An enclosed garden

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A few miles southeast of Bethlehem, Palestine, is the village of Artas (or Urtas). It is famous for its springs and watersystems (the so-called Solomon’s Pools) and has a garden-like appearance (see our post to the Wadi Urtas/Artas here). It is a splendid place to escape the heat of a Jerusalem summer.

Just opposite Artas, on wadi slopes, is a convent known by the name al-Banat (“the maidens”). Inside the complex is the Chapel of Hortus conclusus, Latin for “enclosed garden.” The phrase is drawn from the Latin Vulgate’s expressive presentation of the female lover in the Song of Songs.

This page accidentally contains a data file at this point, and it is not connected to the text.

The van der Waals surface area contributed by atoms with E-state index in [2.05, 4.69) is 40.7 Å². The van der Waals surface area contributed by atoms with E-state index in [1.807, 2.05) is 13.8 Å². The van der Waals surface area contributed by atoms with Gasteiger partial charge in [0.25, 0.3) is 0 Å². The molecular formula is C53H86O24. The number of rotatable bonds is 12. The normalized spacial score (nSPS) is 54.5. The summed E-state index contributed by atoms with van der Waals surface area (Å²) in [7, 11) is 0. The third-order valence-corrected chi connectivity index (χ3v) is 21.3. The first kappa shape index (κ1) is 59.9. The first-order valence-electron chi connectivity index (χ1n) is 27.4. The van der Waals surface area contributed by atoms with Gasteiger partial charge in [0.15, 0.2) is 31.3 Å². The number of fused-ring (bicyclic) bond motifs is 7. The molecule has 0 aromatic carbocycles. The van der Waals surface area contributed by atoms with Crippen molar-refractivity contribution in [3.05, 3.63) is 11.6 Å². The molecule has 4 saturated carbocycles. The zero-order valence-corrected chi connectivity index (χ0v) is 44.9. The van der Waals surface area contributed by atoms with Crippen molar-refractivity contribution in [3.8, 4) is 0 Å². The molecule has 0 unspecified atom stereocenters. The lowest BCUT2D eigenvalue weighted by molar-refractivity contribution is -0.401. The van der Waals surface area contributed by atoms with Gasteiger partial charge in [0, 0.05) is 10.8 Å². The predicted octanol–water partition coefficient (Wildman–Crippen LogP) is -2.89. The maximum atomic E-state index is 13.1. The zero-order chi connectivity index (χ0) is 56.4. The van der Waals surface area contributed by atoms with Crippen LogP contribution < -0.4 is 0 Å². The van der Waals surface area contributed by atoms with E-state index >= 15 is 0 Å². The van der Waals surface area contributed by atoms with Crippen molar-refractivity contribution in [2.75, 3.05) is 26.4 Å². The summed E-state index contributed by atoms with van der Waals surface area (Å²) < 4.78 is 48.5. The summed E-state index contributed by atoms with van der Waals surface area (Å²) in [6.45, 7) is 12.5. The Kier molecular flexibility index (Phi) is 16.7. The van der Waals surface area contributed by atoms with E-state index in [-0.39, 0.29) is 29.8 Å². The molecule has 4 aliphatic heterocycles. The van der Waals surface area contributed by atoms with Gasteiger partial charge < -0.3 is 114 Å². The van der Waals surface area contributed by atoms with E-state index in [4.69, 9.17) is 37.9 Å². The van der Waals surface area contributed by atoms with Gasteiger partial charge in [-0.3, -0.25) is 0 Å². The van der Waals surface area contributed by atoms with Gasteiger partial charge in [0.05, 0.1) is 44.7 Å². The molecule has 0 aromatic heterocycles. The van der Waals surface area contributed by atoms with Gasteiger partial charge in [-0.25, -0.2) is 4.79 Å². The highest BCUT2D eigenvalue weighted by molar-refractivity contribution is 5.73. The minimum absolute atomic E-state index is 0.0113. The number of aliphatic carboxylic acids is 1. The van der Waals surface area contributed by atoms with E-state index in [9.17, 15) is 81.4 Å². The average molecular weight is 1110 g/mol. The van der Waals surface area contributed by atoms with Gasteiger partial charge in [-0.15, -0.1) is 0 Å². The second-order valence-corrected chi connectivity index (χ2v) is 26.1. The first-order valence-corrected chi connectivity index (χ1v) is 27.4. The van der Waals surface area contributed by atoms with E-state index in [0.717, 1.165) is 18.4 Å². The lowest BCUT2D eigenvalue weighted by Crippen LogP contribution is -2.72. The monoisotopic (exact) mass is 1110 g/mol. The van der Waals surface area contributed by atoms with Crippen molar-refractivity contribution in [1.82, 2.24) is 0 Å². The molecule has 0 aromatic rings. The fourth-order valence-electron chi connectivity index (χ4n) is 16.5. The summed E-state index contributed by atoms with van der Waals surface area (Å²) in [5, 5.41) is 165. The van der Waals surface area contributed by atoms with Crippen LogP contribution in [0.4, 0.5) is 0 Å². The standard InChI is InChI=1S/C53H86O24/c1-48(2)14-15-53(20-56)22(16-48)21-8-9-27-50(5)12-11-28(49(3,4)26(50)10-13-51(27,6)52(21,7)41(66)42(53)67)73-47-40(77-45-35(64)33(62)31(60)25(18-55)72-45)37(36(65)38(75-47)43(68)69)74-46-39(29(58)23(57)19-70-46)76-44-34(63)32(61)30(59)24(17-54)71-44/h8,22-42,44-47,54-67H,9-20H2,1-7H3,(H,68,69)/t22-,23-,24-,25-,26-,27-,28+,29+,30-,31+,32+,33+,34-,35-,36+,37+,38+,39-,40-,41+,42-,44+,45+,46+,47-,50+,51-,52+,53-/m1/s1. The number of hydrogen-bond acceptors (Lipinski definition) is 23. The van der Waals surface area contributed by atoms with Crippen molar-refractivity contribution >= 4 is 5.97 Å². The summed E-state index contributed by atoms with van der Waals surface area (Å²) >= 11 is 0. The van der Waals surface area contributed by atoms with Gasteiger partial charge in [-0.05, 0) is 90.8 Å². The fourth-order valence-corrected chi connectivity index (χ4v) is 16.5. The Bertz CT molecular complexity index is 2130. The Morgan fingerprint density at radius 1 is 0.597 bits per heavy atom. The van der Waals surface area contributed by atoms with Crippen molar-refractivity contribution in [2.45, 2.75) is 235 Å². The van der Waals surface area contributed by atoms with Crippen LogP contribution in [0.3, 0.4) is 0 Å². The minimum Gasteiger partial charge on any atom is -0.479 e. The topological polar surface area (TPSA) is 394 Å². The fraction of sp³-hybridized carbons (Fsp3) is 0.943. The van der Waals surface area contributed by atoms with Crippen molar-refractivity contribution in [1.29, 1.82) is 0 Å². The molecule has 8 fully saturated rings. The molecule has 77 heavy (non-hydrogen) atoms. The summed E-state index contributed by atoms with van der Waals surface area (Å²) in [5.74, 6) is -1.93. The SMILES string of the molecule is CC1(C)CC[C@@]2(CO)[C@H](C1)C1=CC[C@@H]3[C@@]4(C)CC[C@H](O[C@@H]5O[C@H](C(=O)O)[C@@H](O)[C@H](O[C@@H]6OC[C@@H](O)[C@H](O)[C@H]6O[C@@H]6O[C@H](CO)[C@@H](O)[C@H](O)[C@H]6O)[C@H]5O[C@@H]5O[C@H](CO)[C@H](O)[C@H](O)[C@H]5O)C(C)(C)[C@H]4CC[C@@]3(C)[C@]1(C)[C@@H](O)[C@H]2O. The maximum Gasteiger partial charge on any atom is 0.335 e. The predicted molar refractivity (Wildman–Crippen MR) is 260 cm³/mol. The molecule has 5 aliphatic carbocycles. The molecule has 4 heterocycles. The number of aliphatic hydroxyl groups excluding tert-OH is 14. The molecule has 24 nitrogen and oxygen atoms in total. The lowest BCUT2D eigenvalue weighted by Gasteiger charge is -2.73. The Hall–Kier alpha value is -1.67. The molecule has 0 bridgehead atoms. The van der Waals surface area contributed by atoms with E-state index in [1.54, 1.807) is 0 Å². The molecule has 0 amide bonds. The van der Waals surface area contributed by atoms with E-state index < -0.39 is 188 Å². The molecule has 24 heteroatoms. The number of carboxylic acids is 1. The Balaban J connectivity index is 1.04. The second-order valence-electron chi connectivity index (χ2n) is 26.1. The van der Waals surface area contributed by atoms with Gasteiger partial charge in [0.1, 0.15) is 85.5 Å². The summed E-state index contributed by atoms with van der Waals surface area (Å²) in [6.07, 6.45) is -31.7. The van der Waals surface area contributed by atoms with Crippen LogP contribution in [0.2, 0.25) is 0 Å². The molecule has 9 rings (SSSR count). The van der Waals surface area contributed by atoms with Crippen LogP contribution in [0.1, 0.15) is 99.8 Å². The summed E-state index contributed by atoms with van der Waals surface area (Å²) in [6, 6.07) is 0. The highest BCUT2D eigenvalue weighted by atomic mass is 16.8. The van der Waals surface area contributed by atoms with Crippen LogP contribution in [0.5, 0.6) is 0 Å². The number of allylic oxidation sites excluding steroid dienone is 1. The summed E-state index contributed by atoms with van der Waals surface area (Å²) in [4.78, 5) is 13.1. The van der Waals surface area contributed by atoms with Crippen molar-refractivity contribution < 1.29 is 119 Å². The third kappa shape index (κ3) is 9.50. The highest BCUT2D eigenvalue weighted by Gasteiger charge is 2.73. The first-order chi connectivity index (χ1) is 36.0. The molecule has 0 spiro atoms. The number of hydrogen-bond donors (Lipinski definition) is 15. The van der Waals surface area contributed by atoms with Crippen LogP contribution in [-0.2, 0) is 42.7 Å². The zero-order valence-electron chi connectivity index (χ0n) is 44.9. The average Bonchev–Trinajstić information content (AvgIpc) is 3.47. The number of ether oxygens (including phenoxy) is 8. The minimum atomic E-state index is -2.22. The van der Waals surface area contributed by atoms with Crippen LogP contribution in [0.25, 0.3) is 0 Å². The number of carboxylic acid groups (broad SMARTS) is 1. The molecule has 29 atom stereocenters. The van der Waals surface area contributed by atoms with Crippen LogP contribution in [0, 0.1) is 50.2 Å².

“You are a garden locked up, my sister, my bride; you are a spring enclosed, a sealed fountain” (4:12, NIV).

Christian allegorical interpretations of the Song have linked Mary, the mother of Jesus, to this female character. By miracle, she conceived without having her virginity disturbed. Hence, this notion of a cloister, or the phrase hortus conclusus, has been applied to Mary.

The Convent of al-Banat was founded in 1894 by the Italian Order of the Sisters of Mary of the Garden. Local tradition links the site with a garden of King Solomon.


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A few seats have opened up on our Johnson University Study-Tour to Israel-Palestine slated for March 12-23, 2019. If you are interested in being a part of this high-energy student trip, contact me immediately at markziese@gmail.com. Don’t hesitate. Our roster must be finalized by mid-December. Academic credit is available.